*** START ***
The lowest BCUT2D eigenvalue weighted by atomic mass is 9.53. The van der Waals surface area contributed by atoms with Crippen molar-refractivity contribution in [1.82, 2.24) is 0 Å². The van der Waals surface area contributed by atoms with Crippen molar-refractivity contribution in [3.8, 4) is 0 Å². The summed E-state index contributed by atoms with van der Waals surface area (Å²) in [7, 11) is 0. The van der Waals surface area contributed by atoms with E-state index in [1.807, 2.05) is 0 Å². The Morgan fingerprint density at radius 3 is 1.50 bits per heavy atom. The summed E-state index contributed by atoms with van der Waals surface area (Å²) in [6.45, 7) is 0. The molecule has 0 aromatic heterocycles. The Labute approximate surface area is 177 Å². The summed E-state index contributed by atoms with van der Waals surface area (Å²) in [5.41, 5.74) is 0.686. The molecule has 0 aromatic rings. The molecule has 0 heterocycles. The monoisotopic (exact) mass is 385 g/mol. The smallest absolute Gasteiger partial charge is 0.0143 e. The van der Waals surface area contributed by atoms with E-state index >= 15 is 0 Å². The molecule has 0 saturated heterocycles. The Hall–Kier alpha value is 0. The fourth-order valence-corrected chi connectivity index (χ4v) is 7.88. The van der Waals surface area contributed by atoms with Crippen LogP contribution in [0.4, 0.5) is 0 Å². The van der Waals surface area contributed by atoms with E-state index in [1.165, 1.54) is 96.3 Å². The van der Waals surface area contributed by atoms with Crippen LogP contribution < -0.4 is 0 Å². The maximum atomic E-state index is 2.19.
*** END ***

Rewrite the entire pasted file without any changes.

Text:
The lowest BCUT2D eigenvalue weighted by atomic mass is 9.53. The van der Waals surface area contributed by atoms with Crippen molar-refractivity contribution in [1.82, 2.24) is 0 Å². The van der Waals surface area contributed by atoms with Crippen molar-refractivity contribution in [3.8, 4) is 0 Å². The summed E-state index contributed by atoms with van der Waals surface area (Å²) in [7, 11) is 0. The van der Waals surface area contributed by atoms with E-state index in [1.807, 2.05) is 0 Å². The Morgan fingerprint density at radius 3 is 1.50 bits per heavy atom. The summed E-state index contributed by atoms with van der Waals surface area (Å²) in [6.45, 7) is 0. The molecule has 0 aromatic heterocycles. The Labute approximate surface area is 177 Å². The summed E-state index contributed by atoms with van der Waals surface area (Å²) in [5.41, 5.74) is 0.686. The molecule has 0 aromatic rings. The molecule has 0 heterocycles. The monoisotopic (exact) mass is 385 g/mol. The smallest absolute Gasteiger partial charge is 0.0143 e. The van der Waals surface area contributed by atoms with E-state index >= 15 is 0 Å². The molecule has 0 saturated heterocycles. The Hall–Kier alpha value is 0. The fourth-order valence-corrected chi connectivity index (χ4v) is 7.88. The van der Waals surface area contributed by atoms with Crippen LogP contribution in [0.4, 0.5) is 0 Å². The van der Waals surface area contributed by atoms with E-state index in [1.165, 1.54) is 96.3 Å². The van der Waals surface area contributed by atoms with Crippen LogP contribution < -0.4 is 0 Å². The maximum atomic E-state index is 2.19.